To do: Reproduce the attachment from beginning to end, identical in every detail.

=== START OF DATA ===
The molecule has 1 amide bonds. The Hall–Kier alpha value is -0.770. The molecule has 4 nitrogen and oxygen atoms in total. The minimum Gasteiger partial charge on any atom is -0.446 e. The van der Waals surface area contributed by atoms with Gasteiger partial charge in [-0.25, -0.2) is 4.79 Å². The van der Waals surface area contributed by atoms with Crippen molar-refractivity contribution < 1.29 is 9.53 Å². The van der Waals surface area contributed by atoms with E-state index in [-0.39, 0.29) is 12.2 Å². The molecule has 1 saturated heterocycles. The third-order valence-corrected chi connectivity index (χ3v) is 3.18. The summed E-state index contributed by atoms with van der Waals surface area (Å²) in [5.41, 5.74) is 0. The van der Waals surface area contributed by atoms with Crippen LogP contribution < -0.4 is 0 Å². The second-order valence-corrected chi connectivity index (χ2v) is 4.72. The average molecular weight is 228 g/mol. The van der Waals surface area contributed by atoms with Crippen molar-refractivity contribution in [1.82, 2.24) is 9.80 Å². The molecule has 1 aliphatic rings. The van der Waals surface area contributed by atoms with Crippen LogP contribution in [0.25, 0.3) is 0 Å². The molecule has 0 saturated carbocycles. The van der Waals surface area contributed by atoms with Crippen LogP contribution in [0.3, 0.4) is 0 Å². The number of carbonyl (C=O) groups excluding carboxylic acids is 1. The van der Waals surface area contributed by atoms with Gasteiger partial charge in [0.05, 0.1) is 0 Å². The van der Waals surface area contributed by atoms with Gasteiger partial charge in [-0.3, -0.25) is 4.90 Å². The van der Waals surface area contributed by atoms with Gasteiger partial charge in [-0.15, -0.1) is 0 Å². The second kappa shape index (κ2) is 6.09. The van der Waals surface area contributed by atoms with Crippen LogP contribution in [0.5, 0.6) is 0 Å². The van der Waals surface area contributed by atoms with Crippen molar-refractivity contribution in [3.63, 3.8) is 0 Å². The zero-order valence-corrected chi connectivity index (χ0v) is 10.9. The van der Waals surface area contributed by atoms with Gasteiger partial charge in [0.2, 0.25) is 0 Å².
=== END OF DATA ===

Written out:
The molecule has 1 amide bonds. The Hall–Kier alpha value is -0.770. The molecule has 4 nitrogen and oxygen atoms in total. The minimum Gasteiger partial charge on any atom is -0.446 e. The van der Waals surface area contributed by atoms with Gasteiger partial charge in [-0.25, -0.2) is 4.79 Å². The van der Waals surface area contributed by atoms with Crippen molar-refractivity contribution < 1.29 is 9.53 Å². The van der Waals surface area contributed by atoms with E-state index in [-0.39, 0.29) is 12.2 Å². The molecule has 1 saturated heterocycles. The third-order valence-corrected chi connectivity index (χ3v) is 3.18. The summed E-state index contributed by atoms with van der Waals surface area (Å²) in [5.41, 5.74) is 0. The van der Waals surface area contributed by atoms with Crippen LogP contribution < -0.4 is 0 Å². The second-order valence-corrected chi connectivity index (χ2v) is 4.72. The average molecular weight is 228 g/mol. The van der Waals surface area contributed by atoms with Crippen molar-refractivity contribution in [1.82, 2.24) is 9.80 Å². The molecule has 1 aliphatic rings. The van der Waals surface area contributed by atoms with Crippen LogP contribution in [0.25, 0.3) is 0 Å². The molecule has 0 saturated carbocycles. The van der Waals surface area contributed by atoms with Crippen LogP contribution in [0.3, 0.4) is 0 Å². The number of carbonyl (C=O) groups excluding carboxylic acids is 1. The van der Waals surface area contributed by atoms with Gasteiger partial charge in [0.05, 0.1) is 0 Å². The van der Waals surface area contributed by atoms with Gasteiger partial charge in [-0.3, -0.25) is 4.90 Å². The van der Waals surface area contributed by atoms with Gasteiger partial charge in [-0.15, -0.1) is 0 Å². The second kappa shape index (κ2) is 6.09. The van der Waals surface area contributed by atoms with Crippen LogP contribution in [0.5, 0.6) is 0 Å². The van der Waals surface area contributed by atoms with Crippen molar-refractivity contribution in [3.63, 3.8) is 0 Å². The zero-order valence-corrected chi connectivity index (χ0v) is 10.9. The van der Waals surface area contributed by atoms with Gasteiger partial charge in [0.2, 0.25) is 0 Å².